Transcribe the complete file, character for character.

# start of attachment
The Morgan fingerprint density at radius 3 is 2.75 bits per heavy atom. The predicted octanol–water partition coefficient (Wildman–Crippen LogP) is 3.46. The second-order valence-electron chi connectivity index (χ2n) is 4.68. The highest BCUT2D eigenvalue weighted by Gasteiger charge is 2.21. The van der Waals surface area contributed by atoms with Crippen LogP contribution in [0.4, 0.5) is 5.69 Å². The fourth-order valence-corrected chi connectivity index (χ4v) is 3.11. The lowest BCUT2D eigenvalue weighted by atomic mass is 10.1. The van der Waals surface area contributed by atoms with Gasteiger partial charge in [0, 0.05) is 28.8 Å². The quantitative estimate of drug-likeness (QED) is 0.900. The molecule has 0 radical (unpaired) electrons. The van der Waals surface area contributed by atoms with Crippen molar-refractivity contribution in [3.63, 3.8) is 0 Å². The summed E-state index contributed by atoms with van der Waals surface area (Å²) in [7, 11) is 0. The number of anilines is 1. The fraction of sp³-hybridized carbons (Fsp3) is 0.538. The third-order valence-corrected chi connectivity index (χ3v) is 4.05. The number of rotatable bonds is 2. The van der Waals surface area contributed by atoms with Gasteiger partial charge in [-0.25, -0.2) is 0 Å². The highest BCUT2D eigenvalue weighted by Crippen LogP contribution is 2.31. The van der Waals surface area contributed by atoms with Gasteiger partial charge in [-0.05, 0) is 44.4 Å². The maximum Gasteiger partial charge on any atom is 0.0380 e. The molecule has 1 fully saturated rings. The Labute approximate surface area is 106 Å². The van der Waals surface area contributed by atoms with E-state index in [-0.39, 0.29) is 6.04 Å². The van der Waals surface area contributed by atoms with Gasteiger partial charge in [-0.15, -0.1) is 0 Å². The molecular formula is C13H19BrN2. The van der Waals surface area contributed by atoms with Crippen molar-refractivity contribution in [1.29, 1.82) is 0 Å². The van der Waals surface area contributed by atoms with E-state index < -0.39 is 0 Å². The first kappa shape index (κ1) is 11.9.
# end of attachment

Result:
The Morgan fingerprint density at radius 3 is 2.75 bits per heavy atom. The predicted octanol–water partition coefficient (Wildman–Crippen LogP) is 3.46. The second-order valence-electron chi connectivity index (χ2n) is 4.68. The highest BCUT2D eigenvalue weighted by Gasteiger charge is 2.21. The van der Waals surface area contributed by atoms with Crippen LogP contribution in [0.4, 0.5) is 5.69 Å². The fourth-order valence-corrected chi connectivity index (χ4v) is 3.11. The lowest BCUT2D eigenvalue weighted by atomic mass is 10.1. The van der Waals surface area contributed by atoms with Gasteiger partial charge in [0, 0.05) is 28.8 Å². The quantitative estimate of drug-likeness (QED) is 0.900. The molecule has 0 radical (unpaired) electrons. The van der Waals surface area contributed by atoms with Crippen molar-refractivity contribution in [3.63, 3.8) is 0 Å². The summed E-state index contributed by atoms with van der Waals surface area (Å²) in [7, 11) is 0. The number of anilines is 1. The fraction of sp³-hybridized carbons (Fsp3) is 0.538. The third-order valence-corrected chi connectivity index (χ3v) is 4.05. The number of rotatable bonds is 2. The van der Waals surface area contributed by atoms with Gasteiger partial charge in [-0.25, -0.2) is 0 Å². The highest BCUT2D eigenvalue weighted by Crippen LogP contribution is 2.31. The van der Waals surface area contributed by atoms with Gasteiger partial charge in [-0.05, 0) is 44.4 Å². The maximum Gasteiger partial charge on any atom is 0.0380 e. The molecule has 1 fully saturated rings. The Labute approximate surface area is 106 Å². The van der Waals surface area contributed by atoms with E-state index in [-0.39, 0.29) is 6.04 Å². The van der Waals surface area contributed by atoms with Gasteiger partial charge in [-0.15, -0.1) is 0 Å². The molecular formula is C13H19BrN2. The van der Waals surface area contributed by atoms with Crippen molar-refractivity contribution in [1.29, 1.82) is 0 Å². The van der Waals surface area contributed by atoms with E-state index < -0.39 is 0 Å². The first kappa shape index (κ1) is 11.9.